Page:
Billion Dollar Draft

Some 27 million Americans play fantasy football—and media companies are cashing in on their obsession

The 5-foot-7-inch Jacksonville Jaguars running back Maurice Jones-Drew earned the nickname "Pocket Hercules" for his bruising running style, but the diminutive chatterbox can't seem to take a verbal hit.

Addressing listeners on his Sirius XM fantasy football program, Runnin' With MJD, just before the NFL season began, he groused about his middling fantasy draft prospects. "A lot of people are out there saying, 'Can he come back on that knee? Can he do what he did in '09?'" Jones-Drew said. "A lot of fantasy football gurus who've never stepped on the field before or been in a locker room, they seem to know best."

How far the game has come. Once a cultish pursuit of stat nerds, over the past decade fantasy football has grown into a sport with some 27 million players, including athletes themselves. Along with the office drones who consider themselves devotees are A-list actors, politicians, and captains of industry. (One exclusive league populated by a number of hedge fund titans competes for a $1 million cash prize.)

Americans spend an estimated $800 million per year on all fantasy sports media products and services, according to the market research firm Ipsos. (Out of that, football gets a majority of the money, as 71 percent of fantasy players follow that sport.) Add subscriptions to platforms indirectly related–such as DirecTV's NFL Sunday Ticket, NFL's RedZone, and Sirius XM's MLB packages–and the total market impact, says the Fantasy Sports Trade Association, is now nearly $5 billion per year.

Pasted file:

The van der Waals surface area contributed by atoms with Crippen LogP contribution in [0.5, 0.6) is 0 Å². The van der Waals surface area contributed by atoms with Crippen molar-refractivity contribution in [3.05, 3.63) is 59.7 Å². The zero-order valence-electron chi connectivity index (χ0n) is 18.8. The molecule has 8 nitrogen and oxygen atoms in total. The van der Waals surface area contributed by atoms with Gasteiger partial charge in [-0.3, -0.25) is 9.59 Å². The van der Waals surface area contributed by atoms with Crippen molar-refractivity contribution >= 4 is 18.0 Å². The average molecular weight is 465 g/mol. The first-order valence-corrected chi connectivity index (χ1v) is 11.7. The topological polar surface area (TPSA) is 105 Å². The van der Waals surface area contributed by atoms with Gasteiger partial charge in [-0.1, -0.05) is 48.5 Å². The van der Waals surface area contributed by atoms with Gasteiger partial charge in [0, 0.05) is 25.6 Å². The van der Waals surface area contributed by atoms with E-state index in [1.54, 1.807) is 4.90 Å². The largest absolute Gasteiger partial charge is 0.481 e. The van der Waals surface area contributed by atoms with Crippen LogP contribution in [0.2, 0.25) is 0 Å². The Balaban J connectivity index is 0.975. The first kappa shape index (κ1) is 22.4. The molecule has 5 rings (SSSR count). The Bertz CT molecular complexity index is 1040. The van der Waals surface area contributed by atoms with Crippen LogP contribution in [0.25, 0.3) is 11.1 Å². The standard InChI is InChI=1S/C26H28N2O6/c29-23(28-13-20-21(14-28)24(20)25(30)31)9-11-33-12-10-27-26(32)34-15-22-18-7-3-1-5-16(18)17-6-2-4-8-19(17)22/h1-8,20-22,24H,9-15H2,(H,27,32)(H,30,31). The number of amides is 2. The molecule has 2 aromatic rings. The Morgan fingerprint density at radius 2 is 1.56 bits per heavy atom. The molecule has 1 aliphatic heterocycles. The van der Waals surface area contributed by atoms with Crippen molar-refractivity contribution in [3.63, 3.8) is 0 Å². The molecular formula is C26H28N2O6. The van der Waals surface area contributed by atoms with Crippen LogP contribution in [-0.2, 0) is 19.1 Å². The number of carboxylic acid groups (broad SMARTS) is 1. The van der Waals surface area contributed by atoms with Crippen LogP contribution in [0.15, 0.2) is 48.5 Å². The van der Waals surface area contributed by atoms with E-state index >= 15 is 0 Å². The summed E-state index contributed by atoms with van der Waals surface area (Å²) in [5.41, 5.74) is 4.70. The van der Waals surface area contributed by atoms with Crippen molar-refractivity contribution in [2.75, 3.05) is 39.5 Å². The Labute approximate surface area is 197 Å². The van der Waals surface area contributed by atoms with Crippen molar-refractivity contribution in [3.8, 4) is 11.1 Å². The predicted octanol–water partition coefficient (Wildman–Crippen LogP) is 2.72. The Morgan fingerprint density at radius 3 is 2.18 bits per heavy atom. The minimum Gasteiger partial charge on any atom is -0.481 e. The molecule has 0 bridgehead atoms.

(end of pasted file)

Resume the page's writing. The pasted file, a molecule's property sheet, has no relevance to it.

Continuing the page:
Indeed, the big winners are not so much the players, but online media companies. They're generating revenue not only through league fees, online paywalls, and, of course, "traditional" ad buys–some 80 percent of the portals are ad-supported–but through new and creative ad opportunities that are helping point the way for websites feeling hemmed in by banners and video pre-rolls.

For the uninitiated, fantasy football is a game of stat sheets and schadenfreude. Participants join leagues, of which there are countless nationwide (some informal among friends; others formalized and often costing minimal fees). Exact rules vary, but, in general, each person drafts position players, as well as a defensive unit and placekicker. Points are generated by the stats put up every week by the selected NFL players, and the teams that end the regular season with the best records advance to the postseason.

The rise of the Internet has helped fantasy football expand exponentially from its start as a sort of cabalistic exercise in mathematics and obsessive fandom in the late '90s, when Yahoo Sports and CBS SportsLine.com launched their first fantasy products. "The growth of fantasy football aligned very nicely with the growth in broadband," says David Geller, head of Yahoo Fantasy Sports.

"The Internet is responsible for three pandemics," adds one digital buyer. "Porn, gambling, and fantasy. And there's honest money to be made in the latter."

A great deal of real-time, statistical minutia is needed to staff and maintain a competitive roster, which is why many of the dollars generated by fantasy football accrue to online sites that offer complimentary access to live scoring, updates, injury reports, and projections. Advertisers looking to stake their claim in the arena can spread their marketing dollars across a host of less-trafficked sites like Fantasy Sports Ventures' KFFL.com and TheBigLead.com, or belly up with the big boys at CBSSports.com, Yahoo Sports, ESPN.com, and NFL.com. At these bigger websites, according to media buyers, fantasy buys can range from $750,000 for real estate on high-traffic data and news pages to $3 million for a full-season presenting sponsorship.

Some sites let players dabble for free, but make them spend for expert advice and specialized tools, like draft analyzers. ESPN.com, for instance, locks much of its advice behind its Insider paywall, which offers exclusive content at prices ranging from $30 to more than $70 per year. And to ensure there's a bundle, online subscribers also get ESPN The Magazine, a biweekly print publication. It also offers a mobile app for $4.99.